JL: I'm a painter. I love painting and everything that I do pretty much coincides with paint in some way. I am currently creating a body of work that involves a specific character. The character is somebody that I'm discovering as I'm painting her, but it's a character without a specific narrative. I call her the Pebbles character and she's a prototypical cave girl. This person has appeared in some paintings that I've done and at least one performance where I donned the Pebbles character and created some paintings in public. That has been part of my studio practice, but I also consider what I do with Sheherazade to be part of my artistic practice. As an artist, I have a lot of different arms, kind of like an octopus. Even though Sheherazade is a curatorial practice, and it's other artists that show their work in that space, it's very creative for me. It feels like it is a collaborative art project.
KW: What’s the process for selecting artists like?
JL: It's really organic the way that it happens. I don't plan things super far in advance, as a number of different things have to add up in my mind to make that selection. It has to do with what came before, what feels right for the time of year, or what relates to something that's happening in the world. Even if it's just a vague notion, like some kind of political feeling in the air, that can inform my decision of what kind of art would be best. I do get a lot of people contacting me, asking me to be a part of it, but I only have room for 6 shows a year, maybe seven. I'm really interested in artists who take their work very seriously, who live as artists even if they have a day job, and who consider their true work to be their art. It means a lot to ask someone if they want to create work for Sheherazade because I literally share a space with it.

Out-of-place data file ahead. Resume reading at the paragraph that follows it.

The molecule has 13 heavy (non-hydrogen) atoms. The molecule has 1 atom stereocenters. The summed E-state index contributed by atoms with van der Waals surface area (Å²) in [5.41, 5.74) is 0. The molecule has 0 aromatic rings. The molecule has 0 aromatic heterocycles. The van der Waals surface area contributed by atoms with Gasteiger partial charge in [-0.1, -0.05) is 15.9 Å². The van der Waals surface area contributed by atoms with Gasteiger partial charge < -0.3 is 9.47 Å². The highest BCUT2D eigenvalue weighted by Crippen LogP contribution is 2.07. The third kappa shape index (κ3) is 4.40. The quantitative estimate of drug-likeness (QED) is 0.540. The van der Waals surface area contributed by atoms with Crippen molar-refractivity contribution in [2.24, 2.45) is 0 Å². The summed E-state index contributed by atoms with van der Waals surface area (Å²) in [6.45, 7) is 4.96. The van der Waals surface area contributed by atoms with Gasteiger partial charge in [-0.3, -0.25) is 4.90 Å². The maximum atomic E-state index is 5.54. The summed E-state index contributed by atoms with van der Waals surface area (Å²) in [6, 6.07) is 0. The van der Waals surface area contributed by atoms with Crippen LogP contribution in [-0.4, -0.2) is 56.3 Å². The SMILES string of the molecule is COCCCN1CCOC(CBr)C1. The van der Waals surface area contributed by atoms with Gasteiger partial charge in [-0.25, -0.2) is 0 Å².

KW: If that barrier wasn’t there, we could look right into the gallery space, so you’re constantly surrounded.
JL: I am, and it feeds into my studio practice like osmosis. Yoko [Molotov]’s show last March had a sound component and anytime I was down here making work, I could hear the sound of her piece. That was almost a year ago and I can still remember the melody of that song in my head. It's a very personal and intuitive decision for me—that's why I feel like it's a part of my artistic practice. I'm still trying to figure out what that really means. There might even be some artists who have been involved with this that would raise an eyebrow at that idea that I consider it collaborative.
KW: Not only do you run Sheherazade and work as an artist, but you’re also an artist-in-residence at St. Francis High School. Is that a separate persona or is it also interconnected?